Wednesday, 30 March 2011

News: Catholic Church says more people want exorcisms

The Catholic Church claims it is experiencing a soaring demand for exorcisms because of an increase in Satanism, according to a news story in The Telegraph.

The news story reports on a six-day conference on exorcism taking place at the Regina Apostolorum Pontifical University, in Rome, under the authority of the Vatican. Carlo Climati, a member of the university, is quoted as saying: "The internet makes it much easier than in the past to find information about Satanism."

You can read the news story here:

Having read the story, I was once more annoyed at supposedly well-educated people making the mistake of confusing the occult - which means "Of, relating to, or dealing with supernatural influences, agencies, or phenomena" - and Satanism - which means "The worship of Satan".

They are not the same thing.


Raven said...

There seems to be an upswing, too, in religious fundamentalism. Far fewer people attend church, or "believe" in what their church teaches, but those that do tend to believe very strongly and hold more radical opinions. Considering the number of Catholics I've seen blame the sex abuse scandals not on the priests who committed the abuse, but on "the Devil," I'm not surprised that they are, in larger numbers, blaming their problems and personal issues on an external force, rather than taking responsibility for them themselves. Also, as we all know; they've just published an anti-Wicca book, so clearly they're still more than willing to hate on other religions and blame them for problems.

Mnemosyne Mars said...

Hello! (First time reader!) Regarding your last paragraph, I would like to clarify two of your terms, as I was confused by your definition and use of them to describe your position. (I may be wrong, but these are the definitions as I learned them.)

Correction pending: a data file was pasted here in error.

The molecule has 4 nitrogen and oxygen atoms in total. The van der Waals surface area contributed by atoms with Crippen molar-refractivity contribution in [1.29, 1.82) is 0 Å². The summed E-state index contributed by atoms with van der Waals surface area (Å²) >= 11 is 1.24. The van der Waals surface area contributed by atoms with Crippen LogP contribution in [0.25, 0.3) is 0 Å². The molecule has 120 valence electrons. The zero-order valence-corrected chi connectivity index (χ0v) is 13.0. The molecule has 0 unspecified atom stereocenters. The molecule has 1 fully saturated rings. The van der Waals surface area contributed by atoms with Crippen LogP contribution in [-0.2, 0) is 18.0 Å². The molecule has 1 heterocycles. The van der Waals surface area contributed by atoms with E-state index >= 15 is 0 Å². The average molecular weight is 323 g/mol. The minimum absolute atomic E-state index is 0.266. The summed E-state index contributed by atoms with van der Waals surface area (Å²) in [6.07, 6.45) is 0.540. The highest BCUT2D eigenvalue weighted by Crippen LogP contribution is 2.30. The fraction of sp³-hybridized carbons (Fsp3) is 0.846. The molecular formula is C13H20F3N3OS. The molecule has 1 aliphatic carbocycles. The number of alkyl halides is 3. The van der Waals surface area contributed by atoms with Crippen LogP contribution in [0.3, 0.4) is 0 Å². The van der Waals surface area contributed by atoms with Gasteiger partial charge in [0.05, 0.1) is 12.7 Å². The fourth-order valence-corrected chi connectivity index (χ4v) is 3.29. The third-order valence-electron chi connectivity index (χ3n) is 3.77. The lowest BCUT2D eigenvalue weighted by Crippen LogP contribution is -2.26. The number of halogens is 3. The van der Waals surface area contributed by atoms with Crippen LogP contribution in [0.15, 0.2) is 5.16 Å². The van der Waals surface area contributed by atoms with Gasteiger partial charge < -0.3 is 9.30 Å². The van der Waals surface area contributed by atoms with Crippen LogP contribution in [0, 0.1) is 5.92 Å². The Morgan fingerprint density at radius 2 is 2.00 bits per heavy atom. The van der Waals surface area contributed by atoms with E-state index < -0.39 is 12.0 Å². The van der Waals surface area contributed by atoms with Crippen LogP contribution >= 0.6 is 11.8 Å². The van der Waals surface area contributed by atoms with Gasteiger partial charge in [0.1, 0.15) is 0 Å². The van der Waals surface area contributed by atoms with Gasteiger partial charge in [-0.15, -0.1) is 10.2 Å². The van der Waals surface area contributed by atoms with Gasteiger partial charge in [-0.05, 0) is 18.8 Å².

The word occult means means "hidden" which refers to both secret knowledge and that which we overlook (knowledge hidden in plain sight so-to-speak). It does not refer to the "supernatural" although this is the common misconception of the term. If you ask the average person, they would probably say that the "occult" is anything relating to evil and cult-like practices (the word cult in it tends to scare people away). I was raised to think of the term in that light as well, so finding out I was wrong had a big impact on me.

Satanism is a trickier concept to define (no pun intended), but it is definitely not about devil worship. Satanism is a philosophical belief in the power of oppositional forces, and can also refer to related spiritual practices based on the dark and cunning nature of such "trickster" gods as Satan, Kokopelli, Loki, etc.

Trickster god(s) appear in every religious pantheon. They are the oppositional force behind chaos in an orderly world. In mythology, they present seekers with puzzles to solve (such as the role of sphinxes) and "tricks" to escape. Conflict and reason are their tools for change.